Tag: Tim Thomas

Boston Bruins v Anaheim Ducks

With Chara on the decline, focus turns to Hamilton and Krug


The Detroit Red Wings haven’t been the same since Nicklas Lidstrom retired, and the Philadelphia Flyers haven’t been the same without Chris Pronger. This cannot be disputed. To do so would be to willfully ignore the greatness of those players, and their ability to impact games.

The fact is, when it comes to the makeup of championship-caliber teams, you’ll almost always find a cornerstone defenseman.

Still playing in the current NHL postseason: Duncan Keith for Chicago, Drew Doughty for Los Angeles, PK Subban for Montreal, and Ryan McDonagh for New York, even if the latter hasn’t been all that great in these playoffs.

There are exceptions to the rule, sure, like the 2006 Carolina Hurricanes, who won the Stanley Cup with a blue line of good-but-far-from-great players. Similarly, there are great defensemen who never won the Cup, like Brad Park. But take a look at the list of Norris Trophy winners; most of them have rings. That is not a coincidence.

Zdeno Chara has a ring. He got it in 2011, when the Boston Bruins won their first Stanley Cup since 1972, which just so happened to be the year Bobby Orr won his fifth Norris. The B’s also won the Cup in 1970, the year Orr won his third Norris. Orr won the Conn Smythe Trophy in both ’70 and ’72.

Even if it was Tim Thomas that ended up winning the Conn Smythe in 2011, Chara was brilliant during that run. The big man logged 27:39 per game and finished the playoffs with nine points and a plus-16 rating. He was kryptonite for the Sedin twins in the Stanley Cup Final. Vancouver scored just eight times in the contentious seven-game series.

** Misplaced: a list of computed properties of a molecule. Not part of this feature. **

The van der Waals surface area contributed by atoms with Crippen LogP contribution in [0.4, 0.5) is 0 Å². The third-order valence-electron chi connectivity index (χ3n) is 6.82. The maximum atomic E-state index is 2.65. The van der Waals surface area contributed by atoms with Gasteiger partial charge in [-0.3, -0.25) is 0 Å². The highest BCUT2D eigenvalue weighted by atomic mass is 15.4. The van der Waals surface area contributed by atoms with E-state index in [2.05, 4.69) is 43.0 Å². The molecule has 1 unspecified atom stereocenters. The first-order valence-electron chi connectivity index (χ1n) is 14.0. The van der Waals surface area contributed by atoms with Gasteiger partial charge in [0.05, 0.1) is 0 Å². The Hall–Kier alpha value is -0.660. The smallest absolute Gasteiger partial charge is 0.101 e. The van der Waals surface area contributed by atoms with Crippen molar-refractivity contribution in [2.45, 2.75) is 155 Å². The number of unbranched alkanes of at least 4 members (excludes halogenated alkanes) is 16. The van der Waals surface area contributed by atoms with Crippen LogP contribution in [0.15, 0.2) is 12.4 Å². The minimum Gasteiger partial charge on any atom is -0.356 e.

But Chara did not have a good series versus the Montreal Canadiens in 2014. Or, at least, he wasn’t the dominant force he’s been in the past.

Chara is also 37 years old. Despite his famous fitness regimen, his NHL career is winding down, and he knows it. No, he’s not done yet, but it’s clear the Bruins need Torey Krug and Dougie Hamilton to keep progressing if they want to remain Cup contenders in the years to come.

Of the two, it’s Hamilton that screams cornerstone defenseman the loudest. He’s big. He skates well. He has good offensive instincts. There’s a reason he was drafted ninth overall in 2011. Granted, at just 20 years old, he still has a lot to learn. Consider: when Chara was Hamilton’s age, he was still a raw rookie with the Islanders. In reality, he didn’t become an impact player until he was traded to Ottawa a few years later.